Two new, fast-evolving bird species have been identified on a small island in Indonesia. One is the Wakatobi White-eye, which was previously thought to be a sub-species of Zosterops White-eye, but turns out to be a species in its own right. The second is the Wangi-wangi white-eye, previously unknown to science.
Weirdly, the closest relative to the newly-found Wangi-wangi lives 3,000 kilometers away. The Wangi-wangi may thus well be the sole surviving pocket of what had once been a large, widespread population.
The discovery of the two birds was made by a team headed by Prof. Nicola Marples and was revealed Wednesday in the Zoological Journal of the Linnean Society.
Like their relatives in the lineage, the Wakatobi and the Wangi-wangi white-eyes feature a white ring around the eye, black “eyeliner” beneath the bottom eyelid and green back and wing feathers. The wangi-wangi has a green tummy, while the Wakatobi has a white one.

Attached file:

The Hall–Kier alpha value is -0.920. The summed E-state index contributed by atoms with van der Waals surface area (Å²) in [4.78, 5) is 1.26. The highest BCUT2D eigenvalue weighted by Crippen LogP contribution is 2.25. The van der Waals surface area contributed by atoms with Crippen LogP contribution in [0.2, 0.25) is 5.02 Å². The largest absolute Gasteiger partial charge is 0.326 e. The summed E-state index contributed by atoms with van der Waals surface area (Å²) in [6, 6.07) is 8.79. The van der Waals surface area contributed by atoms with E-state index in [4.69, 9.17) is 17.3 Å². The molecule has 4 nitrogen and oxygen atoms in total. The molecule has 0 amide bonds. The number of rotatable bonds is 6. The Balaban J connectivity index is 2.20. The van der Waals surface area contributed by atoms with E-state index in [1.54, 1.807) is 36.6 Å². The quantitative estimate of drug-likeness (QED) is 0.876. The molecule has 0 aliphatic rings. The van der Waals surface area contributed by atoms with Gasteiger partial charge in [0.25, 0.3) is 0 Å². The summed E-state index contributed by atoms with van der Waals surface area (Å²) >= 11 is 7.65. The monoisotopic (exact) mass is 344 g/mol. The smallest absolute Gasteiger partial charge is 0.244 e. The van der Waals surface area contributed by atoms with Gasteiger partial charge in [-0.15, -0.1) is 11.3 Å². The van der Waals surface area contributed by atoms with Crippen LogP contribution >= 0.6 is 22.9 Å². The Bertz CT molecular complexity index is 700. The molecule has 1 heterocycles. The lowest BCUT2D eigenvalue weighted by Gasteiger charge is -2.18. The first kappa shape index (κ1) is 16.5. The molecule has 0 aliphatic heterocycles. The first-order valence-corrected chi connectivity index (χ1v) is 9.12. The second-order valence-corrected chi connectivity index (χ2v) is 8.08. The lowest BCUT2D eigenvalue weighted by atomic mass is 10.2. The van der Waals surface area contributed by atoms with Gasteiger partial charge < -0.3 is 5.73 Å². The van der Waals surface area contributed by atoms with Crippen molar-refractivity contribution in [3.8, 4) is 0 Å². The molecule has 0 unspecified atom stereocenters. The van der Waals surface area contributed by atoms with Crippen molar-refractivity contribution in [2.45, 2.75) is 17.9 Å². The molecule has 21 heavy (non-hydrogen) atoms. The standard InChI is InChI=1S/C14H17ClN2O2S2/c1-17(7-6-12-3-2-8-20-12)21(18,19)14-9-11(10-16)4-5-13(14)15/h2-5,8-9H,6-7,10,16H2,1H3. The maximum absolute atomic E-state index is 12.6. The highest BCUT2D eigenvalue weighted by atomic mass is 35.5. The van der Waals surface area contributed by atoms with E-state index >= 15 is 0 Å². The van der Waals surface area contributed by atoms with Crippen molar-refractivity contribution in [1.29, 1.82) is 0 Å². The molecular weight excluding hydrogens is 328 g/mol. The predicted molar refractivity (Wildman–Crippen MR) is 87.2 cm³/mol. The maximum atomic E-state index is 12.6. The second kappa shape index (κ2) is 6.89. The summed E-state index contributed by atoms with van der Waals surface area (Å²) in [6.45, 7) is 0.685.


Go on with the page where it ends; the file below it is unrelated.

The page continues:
The Wakatobi and Wangi-Wangi belong to the Zosterops white-eye lineage, which has the distinction of being among the fastest-evolving vertebrate known, together with cichlid fish.
“The Wangi-wangi white-eye is only found on Wangi-wangi Island,” lead author Darren O’Connor told Haaretz. “The Wakatobi white-eye is found throughout the Wakatobi Islands, an archipelago of oceanic islands found off the coast of South-east Sulawesi.”
One might wonder how any new species could be lurking, given the state of global overpopulation and the advances in observation technology. Some have been known all along, just not recognized as an undescribed species.
A classic in that in-plain-sight genre is a 100-foot-tall tree in the Andes that turned out to belong to a new genus, and won the name “Incadendron.” It was less unknown than unnoticed. Another example of unnoticed creatures are little frogs so effectively camouflaged that they might as well be invisible, or animals so shy and rare that finding any of them was quite the miracle, like the naked-faced Lesula monkey discovered in the Democratic Republic of Congo.